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The groundbreaking book, Character Strengths and Virtues, championed by Christopher Peterson and Martin Seligman, describes the VIA Classification of character strengths and virtues. The book outlines the results of a 3-year project led by Peterson and Seligman involving 55 distinguished social scientists. From Aristotle and Plato to the major world religions, to other great thinkers and philosophers spanning the last 2,500 years, this work represents the most significant effort in history to review, assemble, research, and classify positive strengths/traits in human beings. The result is a “common language” (scientifically speaking, a “consensual nomenclature”) for understanding and discussing these core capacities in human beings.

Character Strengths and Virtues is regarded as the backbone of the science of positive psychology and remains one of the most substantive efforts generated by the field. In turn, it draws interest from a wide range of professions and disciplines – education, management, consulting, psychology, coaching, and many others.

Character Strengths and Virtues is descriptive, not prescriptive. The emphasis is on classifying psychological ingredients of goodness in human beings across cultures, nations, and beliefs, rather than prescribing what humans “should” do to be good or improve themselves. Whereas the Periodic Table of Elements is a classification of elements on a microscopic level, the VIA Classification is a classification of positive traits in people. Strengths such as curiosity, kindness, bravery, perseverance, hope, gratitude, teamwork, humility, and fairness are part of this framework.

Each of these 24 character strengths is thoroughly reviewed in terms of what is known. These areas include:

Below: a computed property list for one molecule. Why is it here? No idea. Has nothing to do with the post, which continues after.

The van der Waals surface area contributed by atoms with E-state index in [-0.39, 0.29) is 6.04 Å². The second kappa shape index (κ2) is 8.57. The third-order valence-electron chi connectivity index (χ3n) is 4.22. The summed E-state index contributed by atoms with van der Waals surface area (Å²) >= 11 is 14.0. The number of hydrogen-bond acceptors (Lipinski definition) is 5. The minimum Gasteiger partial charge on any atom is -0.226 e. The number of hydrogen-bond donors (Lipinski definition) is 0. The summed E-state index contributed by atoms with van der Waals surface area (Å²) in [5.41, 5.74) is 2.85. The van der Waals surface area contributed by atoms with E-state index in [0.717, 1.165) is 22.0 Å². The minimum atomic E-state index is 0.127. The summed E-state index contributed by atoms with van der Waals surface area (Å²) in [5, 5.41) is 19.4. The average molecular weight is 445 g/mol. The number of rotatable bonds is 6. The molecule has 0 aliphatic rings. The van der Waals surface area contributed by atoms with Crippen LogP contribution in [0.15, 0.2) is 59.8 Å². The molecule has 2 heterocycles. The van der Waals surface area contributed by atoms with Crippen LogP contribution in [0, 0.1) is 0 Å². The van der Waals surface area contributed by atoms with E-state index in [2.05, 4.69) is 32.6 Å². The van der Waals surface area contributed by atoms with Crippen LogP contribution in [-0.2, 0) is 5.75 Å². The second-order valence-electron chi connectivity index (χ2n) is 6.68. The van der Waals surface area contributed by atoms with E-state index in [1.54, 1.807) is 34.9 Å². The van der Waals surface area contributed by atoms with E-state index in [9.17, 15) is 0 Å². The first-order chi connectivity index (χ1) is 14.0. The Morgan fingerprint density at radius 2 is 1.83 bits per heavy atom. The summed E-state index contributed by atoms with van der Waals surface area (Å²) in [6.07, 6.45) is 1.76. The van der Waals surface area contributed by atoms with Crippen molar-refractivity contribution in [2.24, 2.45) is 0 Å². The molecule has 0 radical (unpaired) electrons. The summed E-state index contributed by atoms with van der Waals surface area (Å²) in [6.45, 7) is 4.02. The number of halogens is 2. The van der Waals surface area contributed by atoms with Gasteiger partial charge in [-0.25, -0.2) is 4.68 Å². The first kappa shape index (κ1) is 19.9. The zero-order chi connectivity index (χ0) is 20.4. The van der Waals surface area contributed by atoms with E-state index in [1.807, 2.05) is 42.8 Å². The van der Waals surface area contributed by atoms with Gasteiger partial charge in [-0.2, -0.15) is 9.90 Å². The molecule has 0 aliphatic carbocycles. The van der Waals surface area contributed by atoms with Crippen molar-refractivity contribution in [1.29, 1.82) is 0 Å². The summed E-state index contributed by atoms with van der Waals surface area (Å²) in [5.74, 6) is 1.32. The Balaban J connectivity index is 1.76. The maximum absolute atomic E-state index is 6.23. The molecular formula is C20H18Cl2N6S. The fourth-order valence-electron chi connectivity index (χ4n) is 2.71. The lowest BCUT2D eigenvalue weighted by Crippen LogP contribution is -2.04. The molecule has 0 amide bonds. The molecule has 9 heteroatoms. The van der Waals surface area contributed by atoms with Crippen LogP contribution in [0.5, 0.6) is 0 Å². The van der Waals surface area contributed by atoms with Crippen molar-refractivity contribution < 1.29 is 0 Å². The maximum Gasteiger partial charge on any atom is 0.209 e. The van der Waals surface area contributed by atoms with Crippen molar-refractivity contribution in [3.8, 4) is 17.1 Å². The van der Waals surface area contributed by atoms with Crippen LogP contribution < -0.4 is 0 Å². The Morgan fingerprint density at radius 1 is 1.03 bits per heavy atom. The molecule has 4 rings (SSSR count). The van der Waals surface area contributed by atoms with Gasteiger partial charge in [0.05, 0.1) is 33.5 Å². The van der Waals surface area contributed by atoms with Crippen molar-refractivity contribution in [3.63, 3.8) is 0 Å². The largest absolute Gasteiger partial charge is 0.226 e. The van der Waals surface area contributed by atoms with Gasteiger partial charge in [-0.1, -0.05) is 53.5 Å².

• Paragon in history exemplifying the strength
  • Consensual definition, based on the research literature
  • Theoretical traditions
  • Assessment measures
  • Correlates and consequences of the strength
  • Development of the strength
  • Enabling and inhibiting factors
  • Cross-cultural aspects of the strength
  • Deliberate interventions involving the strength
  • Whether or not the strength meets each of 10 character strengths criteria – how, why, why not.
  • What is not known about the strength
  • Articles, books, and references for the strength

The VIA Classification is not a taxonomy of strengths as taxonomies require an underlying deep theory explaining multiple relationships between constructs. Instead, it is a “classification,” a conceptual scheme that is holistic. The framework offers cognitive strengths (under the virtue of wisdom), emotional strengths (courage), social & community strengths (humanity & justice), protective strengths (temperance), and spiritual strengths (transcendence).

The reference for the book is: Peterson, C., & Seligman, M. E. P. (2004). Character strengths and virtues: A handbook and classification. New York: Oxford University Press and Washington, DC: American Psychological Association.

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